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30.10.2008 Business & Finance

BoG predicts 17% inflation

By B&FT
BoG predicts 17% inflation

Bank of Ghana has forecast headline inflation to close the year at 17 percent.

The Central Bank's forecast indicates the continued ease in general price levels which began in July this year.

Inflation rose consistently from the beginning of the year to its highest point of 18.41 percent in June. The high inflationary trend was attributable to world crude oil and food price increases that hit the world during the period.

However, inflation has since been on a downward trend, to 18.3 percent in July, and 18.1 percent in August and further to 17.89 percent in September.

With the recent declines in world crude oil prices, expectations for general price levels have eased, amid predictions that prices would fall further in line with the global recession.

Selling currently at below US$60 per barrel, the Governor of the Bank of Ghana who is also the Chairman of the Monetary Policy Committee (MPC), Dr. Paul Acquah is optimistic that the world crude oil price developments would accrue positive gains for the local economy in the coming months.

This is expected in the form of reduction in ex-pump prices of domestic petroleum products and falling price of imports, both for industrial and consumer use.

In the circumstances, the MPC decided to maintain the prime rate at 17.0 percent.

The prime rate began the year at 13.5 percent in January, and rose to 14.25 percent in March and further to 16.0 percent in July. Inflationary pressures forced the rate up again by 100 basis points to 17 percent in July.

At the July review, the prime rate was pegged below headline inflation for the month, which stood at 18.3 percent. Since the prime rate is not expected to change until January next year, the prime rate and headline inflation are expected to close the year at the same rate of 17 percent.

Interest rate developments have been in line with inflationary trends. The benchmark 91-day Treasury bill rate increased to 24.58 percent in the third quarter from 16.32 percent in the second quarter.

The 182 -day Treasury bill rate similarly rose sharply in the third quarter to 26.04 percent, continuing the uptrend from the first quarter. The one-year note and the two-year fixed rate note followed similar patterns, ending at 20 percent and 21 percent respectively.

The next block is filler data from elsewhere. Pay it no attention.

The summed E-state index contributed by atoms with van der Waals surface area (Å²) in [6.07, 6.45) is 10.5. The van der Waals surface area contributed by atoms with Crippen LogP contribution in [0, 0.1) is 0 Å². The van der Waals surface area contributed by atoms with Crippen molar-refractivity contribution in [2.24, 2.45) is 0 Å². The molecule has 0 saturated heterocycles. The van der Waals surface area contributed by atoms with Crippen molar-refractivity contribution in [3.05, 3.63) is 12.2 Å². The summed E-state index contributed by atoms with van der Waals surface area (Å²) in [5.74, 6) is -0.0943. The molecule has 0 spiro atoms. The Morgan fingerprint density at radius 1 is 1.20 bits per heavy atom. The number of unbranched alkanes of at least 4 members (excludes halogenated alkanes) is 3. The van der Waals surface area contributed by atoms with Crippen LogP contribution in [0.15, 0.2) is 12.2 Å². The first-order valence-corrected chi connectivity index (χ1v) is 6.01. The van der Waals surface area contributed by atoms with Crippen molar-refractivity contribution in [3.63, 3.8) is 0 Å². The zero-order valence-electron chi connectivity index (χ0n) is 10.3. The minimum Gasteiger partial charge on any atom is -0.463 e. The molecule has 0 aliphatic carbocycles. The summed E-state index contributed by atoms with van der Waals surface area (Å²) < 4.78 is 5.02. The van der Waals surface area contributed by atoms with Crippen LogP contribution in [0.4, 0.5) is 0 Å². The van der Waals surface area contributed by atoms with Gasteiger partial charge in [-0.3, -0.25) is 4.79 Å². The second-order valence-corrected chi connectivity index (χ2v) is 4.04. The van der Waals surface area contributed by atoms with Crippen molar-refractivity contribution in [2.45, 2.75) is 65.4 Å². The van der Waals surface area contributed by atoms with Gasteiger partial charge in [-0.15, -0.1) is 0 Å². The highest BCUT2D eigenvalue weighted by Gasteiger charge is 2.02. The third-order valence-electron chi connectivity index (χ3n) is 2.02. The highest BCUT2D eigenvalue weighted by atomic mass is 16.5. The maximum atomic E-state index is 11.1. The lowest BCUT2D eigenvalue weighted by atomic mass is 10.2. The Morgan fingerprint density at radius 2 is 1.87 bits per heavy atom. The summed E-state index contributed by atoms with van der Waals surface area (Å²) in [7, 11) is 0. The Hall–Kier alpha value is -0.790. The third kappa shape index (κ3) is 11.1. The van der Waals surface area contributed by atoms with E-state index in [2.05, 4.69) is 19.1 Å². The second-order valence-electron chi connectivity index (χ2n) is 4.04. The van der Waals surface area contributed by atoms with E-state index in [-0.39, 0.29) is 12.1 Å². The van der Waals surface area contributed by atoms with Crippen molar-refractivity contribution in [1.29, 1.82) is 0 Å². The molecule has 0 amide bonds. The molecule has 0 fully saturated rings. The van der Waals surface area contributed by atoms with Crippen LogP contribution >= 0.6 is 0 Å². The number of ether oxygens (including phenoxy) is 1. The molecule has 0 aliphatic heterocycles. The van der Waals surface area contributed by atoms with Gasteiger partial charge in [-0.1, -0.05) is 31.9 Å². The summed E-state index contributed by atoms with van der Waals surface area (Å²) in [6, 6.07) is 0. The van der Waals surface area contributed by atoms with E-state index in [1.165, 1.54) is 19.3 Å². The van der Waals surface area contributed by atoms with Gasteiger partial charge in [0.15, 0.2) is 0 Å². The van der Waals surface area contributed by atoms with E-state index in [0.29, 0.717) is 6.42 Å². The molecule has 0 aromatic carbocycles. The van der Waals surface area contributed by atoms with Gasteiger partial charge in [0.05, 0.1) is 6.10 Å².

Average base rate quotations by the banks was revised upwards by337 basis points to 25.63 percent in the third quarter, in the range of 19.5 and 27.8 percent,

Similarly, average lending rates were moved upward by 202 basis points in the third quarter to 26.38 percent, within the range of 15 and 34.0 percent.

Gross international reserves rate note followed similar patterns, ending at 20 percent'and 21 percent respectively.

Average base rate quotations by the banks was revised upwards by337 basis points to 25.63 percent in the third quarter, in the range of 19.5 and 27.8 percent.

Similarly, average lending rates were moved upward by 202 basis points in the third quarter to 26.38 percent, within the range of 15 and 34.0 percent.

Gross international reserves position at the end of September was US$2,270.2 million. This compares with US$1, 811.34 million in September 2007 and represents 2.3 months cover of imports.

Developments in the nominal bilateral exchange rates of the cedi against the three core currencies the US dollar, the pound sterling and the euro show that for January-September 2008, the cedi depreciated, cumulatively, against all three core currencies by 15.8, 6.2 and 14.0 percent respectively.

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